For our second event, we thought it would be better to book a classroom in order to have more private space. We managed to book a classroom with great help from the Head of Administration at Language and Culture and one of the SOAS students, Afsheen.

Two new students who are going to study at TUFS from September also joined us. They were introduced to us by Dr. Furukawa at the Japanese Language Department.

The Ehomaki event started with a lecture given by Professor Arakawa of ILCAA, TUFS on his area of research, the Xi Xia language.

I was about 10 minutes late due to taking time preparing the ingredients for Sushi at home. By the time I joined the class, the classroom was full.

The students were listening with great interests to the talk given by Professor Arakawa who explained the Xi Xia language with passion and in a manner which was easy to understand for beginners.

In total, there were five students from TUFS and 6 students from SOAS. (unfortunately, the student who helped booking the classroom had to leave early as he had to attend another talk.)

After Professor Arakawa’s talk, we moved on to the Ehomaki event.
First of all, we began to set up the room for Ehomaki, spreading the table cloth creating a space to demonstrate making Rolled Sushi. Everyone eagerly cooperated and we finished setting up fairly quickly.

It is said that there is a tradition of eating Ehomai at Setsubun, which is a seasonal event to mark the transition of the seasons. Eating Ehomaki on Setsubun as a tradition doesn’t have a clear history and it is rather mysterious. There is one hypothesis that there was a promotion of eating big rolled sushi created by a group of Sushi Restaurants in 1970 which was spread by the media. Ever since, it has become a custom.

I started off demonstrating how to roll Sushi, so that anyone who wanted to try had some idea of what to do.


My demonstration on how to make rolled sushi  / 筆者、巻き寿司の作り方デモ中

I placed the ingredients, Sushi rice, Nori, Sushi vinegar at the side, and set out disposable gloves for everyone to wear so as to be hygienic and not make a mess in the classroom.
Everyone watched the demonstration with focused concentration.

It was a first time to experience of making Ehomaki for the SOAS and TUFS students and Professor Arakawa. It was amazing how fantastic they were as Sushi chefs.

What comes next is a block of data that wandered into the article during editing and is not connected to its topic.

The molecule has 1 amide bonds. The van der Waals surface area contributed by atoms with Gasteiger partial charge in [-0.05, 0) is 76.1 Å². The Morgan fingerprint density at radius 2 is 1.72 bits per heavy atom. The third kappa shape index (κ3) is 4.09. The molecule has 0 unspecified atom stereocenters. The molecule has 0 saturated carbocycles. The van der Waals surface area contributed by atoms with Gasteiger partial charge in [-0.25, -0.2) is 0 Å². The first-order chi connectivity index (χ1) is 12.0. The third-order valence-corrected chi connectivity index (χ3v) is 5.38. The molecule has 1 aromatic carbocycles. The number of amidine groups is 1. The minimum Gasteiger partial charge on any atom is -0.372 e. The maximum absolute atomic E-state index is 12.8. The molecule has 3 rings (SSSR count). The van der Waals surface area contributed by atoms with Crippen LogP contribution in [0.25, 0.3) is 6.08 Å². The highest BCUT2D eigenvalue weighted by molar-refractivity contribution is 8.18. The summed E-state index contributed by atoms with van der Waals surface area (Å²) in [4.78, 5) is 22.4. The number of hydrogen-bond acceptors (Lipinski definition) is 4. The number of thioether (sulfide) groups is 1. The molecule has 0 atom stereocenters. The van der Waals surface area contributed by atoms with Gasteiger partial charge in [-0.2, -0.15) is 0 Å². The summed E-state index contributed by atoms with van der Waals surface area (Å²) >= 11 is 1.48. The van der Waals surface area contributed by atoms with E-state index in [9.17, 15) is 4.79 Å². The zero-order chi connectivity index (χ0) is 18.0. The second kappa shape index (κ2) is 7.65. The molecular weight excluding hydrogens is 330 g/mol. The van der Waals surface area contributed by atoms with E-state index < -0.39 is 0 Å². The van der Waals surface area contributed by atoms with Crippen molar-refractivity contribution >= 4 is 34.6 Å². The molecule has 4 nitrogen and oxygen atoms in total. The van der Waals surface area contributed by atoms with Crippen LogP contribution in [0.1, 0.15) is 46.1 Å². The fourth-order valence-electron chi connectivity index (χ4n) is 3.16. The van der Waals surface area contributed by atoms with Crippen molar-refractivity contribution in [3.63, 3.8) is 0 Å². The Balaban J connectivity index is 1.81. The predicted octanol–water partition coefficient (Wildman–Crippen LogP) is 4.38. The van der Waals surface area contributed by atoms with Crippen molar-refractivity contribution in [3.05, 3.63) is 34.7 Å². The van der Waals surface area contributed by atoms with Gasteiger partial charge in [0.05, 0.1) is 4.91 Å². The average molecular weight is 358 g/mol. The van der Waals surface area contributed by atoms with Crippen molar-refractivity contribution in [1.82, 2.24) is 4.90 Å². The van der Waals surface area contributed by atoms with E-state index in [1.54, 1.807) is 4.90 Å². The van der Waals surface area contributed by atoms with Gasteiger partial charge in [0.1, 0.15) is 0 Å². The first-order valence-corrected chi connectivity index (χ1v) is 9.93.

A SOAS third year student showing confidence in making sushi SOAS / 日本語学科3年生の学生は、自信をもって寿司作り

After making it, it is natural to cut the roll of sushi into small pieces. However, for Ehomaki it is different. Due to superstition, you are supposed to eat one whole Sushi without cutting it. It is a food for receiving good luck, so it is better to avoid cutting it, as you may cut off your good luck. You are also meant to make a wish whilst you are eating.

Whilst making Sushi, the students enjoyed speaking to each other. I hope the Ehomaki event provided an opportunity for everyone to experience Japanese culture directly.

One of the SOAS student who will be studying at TUFS in September rises to the challenge of making sushi. Beside him, his classmate who is also going to TUFS is giving him emotional support.


A souvenir photo of Professor Arakawa’s talk and the Ehomaki event / 荒川先生の講義と恵方巻大会の思い出ショット


SOASオフィスコーディネーター 田口和美/SOAS Office Coordinator Taguchi Kazumi

We had the first SOAS-TUFS exchange students’ meeting starting from early evening on the 18th of November. The participants were 5 TUFS students and 3 SOAS students, in total 8 students.
We assembled at The Institute of Education (UCL) at 6 pm. It was a Friday night, so there were many students in the hall and we had some difficulty in finding a table and chairs.
The meeting began with a self-introduction using the language of the student’s own subject area, followed by the reasons for their choosing that particular subject area. Then, it developed into explaining detailed information about their studies and their future study expectations.
The hall was full of people and there was a lot of noise but despite this difficulty, everyone was fascinated by each other’s speech and listened carefully with great enthusiasm.
After the presentation, opinions were exchanged on many different subjects and finally we took a few pictures to remind ourselves of the occasion for later.
After the photo session, we began to converse informally and had some homemade sushi made by myself.
The evening went very pleasantly and we look forward to the next one which will be sometime in the new year.


SOASオフィスコーディネーター 田口和美/SOAS Office Coordinator Taguchi Kazumi

十月二十日に、待ちに待ったSOASジャパンソサエティーの第一回ミーティングがありました。私が到着したときは、すでにかなりの数の学生が隣接する大学Institute of Education (UCLの一校)のバーに集まっていました。
I joined to the first meeting held by the SOAS Japan Society on the 20th of October at IOU (Institute of Education) which is a part of UCL. There were many students gathered at the meeting.
There were a few students from TUFS and they had a great time talking to SOAS students.
We are going to have a TUFS/SOAS event in November.
The New Academic Year has started and I attended the Freshers Fare on the 1st of October where new students were welcomed and signed up to all sorts of society activities.
It was the first weekend after registration and the school was full of new and old students.
The new students experiencing their first weekend before the start of classes the following week, were keen to have a look around to find out what was on offer. They looked excited and a little anxious at the same time. There are many reasons for joining the many societies on offer, such as pursuing hobbies and developing friendships.
A huge range of activities were available in the three locations allocated to general societies, music and entertainment related societies and sports societies.
It was amazing to see such a large number of activities relating to so many different nationalities, a quintessential characteristic of SOAS. All these societies representing different nationalities were passionately explaining what their societies were about to the students.